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Book Typography and the Contract of Literacy

KAY AMERT

From Books at Iowa 60 (April 1994)
Copyright: The University of Iowa

Nowadays ubiquitous and necessary to our lives, typographic letterforms also are essential to the books that give us access to the experiences and thoughts of others, in the process permitting us to expand and augment and clarify our own. We make our acquaintance with letterforms as children, and the acquisition of literacy creates what the Swiss typographer Jan Tschichold thought of as a kind of contract, one that is "more cohesive and more difficult to extinguish than any other." [1]

Tschichold noted of the typographer's side of this contract that "the art of good typography is eminently logical. It differs from all other art forms in that a substantial portion of the inherent logic is accessible for verification by lay persons. -2 What is meant by this is that most of us recognize a decent letterform when we see one, that we are sensitive to the individual personalities of typefaces, that we can distinguish a pleasant page from another that is less inviting, that the types in some books are perused with ease and confidence, while others induce halting and seem to resist us as we read.

This is part of what makes the art of typography as rich and humane and deep as it is. All who practice it seriously are aware of these lovely connections as they construct words from letters and give shape to the pages that make up books.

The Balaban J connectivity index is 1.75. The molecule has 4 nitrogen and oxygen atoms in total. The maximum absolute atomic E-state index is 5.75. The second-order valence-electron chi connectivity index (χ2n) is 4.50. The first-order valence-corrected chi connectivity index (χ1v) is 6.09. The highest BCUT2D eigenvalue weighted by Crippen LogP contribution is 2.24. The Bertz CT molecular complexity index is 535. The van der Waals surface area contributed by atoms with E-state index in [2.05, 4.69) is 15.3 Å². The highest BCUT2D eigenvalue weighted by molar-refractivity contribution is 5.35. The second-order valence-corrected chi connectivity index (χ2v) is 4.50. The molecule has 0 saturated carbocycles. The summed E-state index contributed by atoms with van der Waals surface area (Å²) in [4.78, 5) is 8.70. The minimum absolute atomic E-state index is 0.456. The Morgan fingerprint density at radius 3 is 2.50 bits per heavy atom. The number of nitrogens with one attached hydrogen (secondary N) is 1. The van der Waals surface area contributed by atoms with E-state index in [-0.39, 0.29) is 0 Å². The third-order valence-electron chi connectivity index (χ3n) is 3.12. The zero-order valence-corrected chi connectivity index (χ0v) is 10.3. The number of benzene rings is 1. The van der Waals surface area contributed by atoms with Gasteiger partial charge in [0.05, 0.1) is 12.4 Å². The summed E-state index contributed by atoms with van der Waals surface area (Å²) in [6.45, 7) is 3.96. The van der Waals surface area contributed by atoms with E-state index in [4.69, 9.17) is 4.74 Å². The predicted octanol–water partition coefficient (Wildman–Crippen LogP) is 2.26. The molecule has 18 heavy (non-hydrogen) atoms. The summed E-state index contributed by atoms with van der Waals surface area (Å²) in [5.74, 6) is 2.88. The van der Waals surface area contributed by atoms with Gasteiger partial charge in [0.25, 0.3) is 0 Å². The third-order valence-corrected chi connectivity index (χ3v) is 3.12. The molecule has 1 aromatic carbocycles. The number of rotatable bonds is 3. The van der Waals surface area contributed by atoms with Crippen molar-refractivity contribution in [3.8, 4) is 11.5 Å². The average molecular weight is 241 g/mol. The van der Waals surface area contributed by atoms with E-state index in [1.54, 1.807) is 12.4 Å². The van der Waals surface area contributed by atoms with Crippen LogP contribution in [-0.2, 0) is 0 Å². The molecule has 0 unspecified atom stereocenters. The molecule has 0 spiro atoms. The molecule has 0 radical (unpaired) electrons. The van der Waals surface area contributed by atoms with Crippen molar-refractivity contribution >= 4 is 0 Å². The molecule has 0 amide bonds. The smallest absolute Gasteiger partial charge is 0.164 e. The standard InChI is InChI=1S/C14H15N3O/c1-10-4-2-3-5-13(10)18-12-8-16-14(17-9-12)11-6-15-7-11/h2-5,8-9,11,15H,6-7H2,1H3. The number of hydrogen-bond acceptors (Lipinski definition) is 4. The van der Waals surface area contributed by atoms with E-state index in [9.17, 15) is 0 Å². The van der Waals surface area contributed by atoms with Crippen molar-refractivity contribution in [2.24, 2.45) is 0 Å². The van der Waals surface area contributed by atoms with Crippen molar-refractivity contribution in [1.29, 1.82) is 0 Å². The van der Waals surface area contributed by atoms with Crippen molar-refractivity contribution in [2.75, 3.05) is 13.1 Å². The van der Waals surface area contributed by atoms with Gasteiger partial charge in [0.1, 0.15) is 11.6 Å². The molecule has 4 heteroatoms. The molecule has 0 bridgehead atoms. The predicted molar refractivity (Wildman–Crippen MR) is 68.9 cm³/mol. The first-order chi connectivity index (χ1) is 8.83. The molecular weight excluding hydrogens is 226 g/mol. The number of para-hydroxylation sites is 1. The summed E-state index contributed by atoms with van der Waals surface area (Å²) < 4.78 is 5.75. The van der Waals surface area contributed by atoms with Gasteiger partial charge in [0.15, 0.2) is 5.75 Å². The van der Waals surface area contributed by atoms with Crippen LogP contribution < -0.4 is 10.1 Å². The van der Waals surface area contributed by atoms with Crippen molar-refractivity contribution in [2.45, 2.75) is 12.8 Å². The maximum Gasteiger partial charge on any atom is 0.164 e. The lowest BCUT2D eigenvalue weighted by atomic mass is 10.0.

This essay offers a glimpse of how typographers think about their art. It focuses on four interesting points of agreement about the essential liveliness of letterforms, their simultaneous quiescence on the page, the role of proportion in typographic design, and the importance of clarity in the comprehension of texts. It is drawn with gratitude from the essays and books of a dozen of the most eminent twentieth century writers on typography. It is offered as food for thought for the avid general reader of printed books.

Liveliness

While most of us think of letters as inanimate forms that serve as transport for words, for typographers, letters have both anima and vigor: they are alive. One factor that has contributed to this understanding is the resurgence of interest in the vital art of calligraphy. Although they may not themselves be calligraphers, most typographers are now acquainted with the sparkling, dark path of the pen as it moves over paper, with the intriguing differences that individuate each calligraphic letter, and with the distinct and recognizable identity of any of the forms drawn by a skillful calligrapher. Even Hermann Zapf, one of the most accomplished and successful type designers of our era, has admitted that despite his long devotion to type design, "my love is still with the broad-edged pen. " [3]

For other typographers, the vigor of typographical letterforms originates in the hands of the artisans who produced types by traditional means. The distinguished printer Harry Duncan, for example, argues in an essay on "The Permanence of Books" that the "disciplined manipulations" of handicraft "shape tradition itself," historically permitting letterforms both to respond to the sensibility of an age, and to shape it. Duncan worries that the transition to new technological means for type design might enervate letterforms. For literature, he argues, such neglect "may be as pernicious in its way as the general indifference of readers." [4]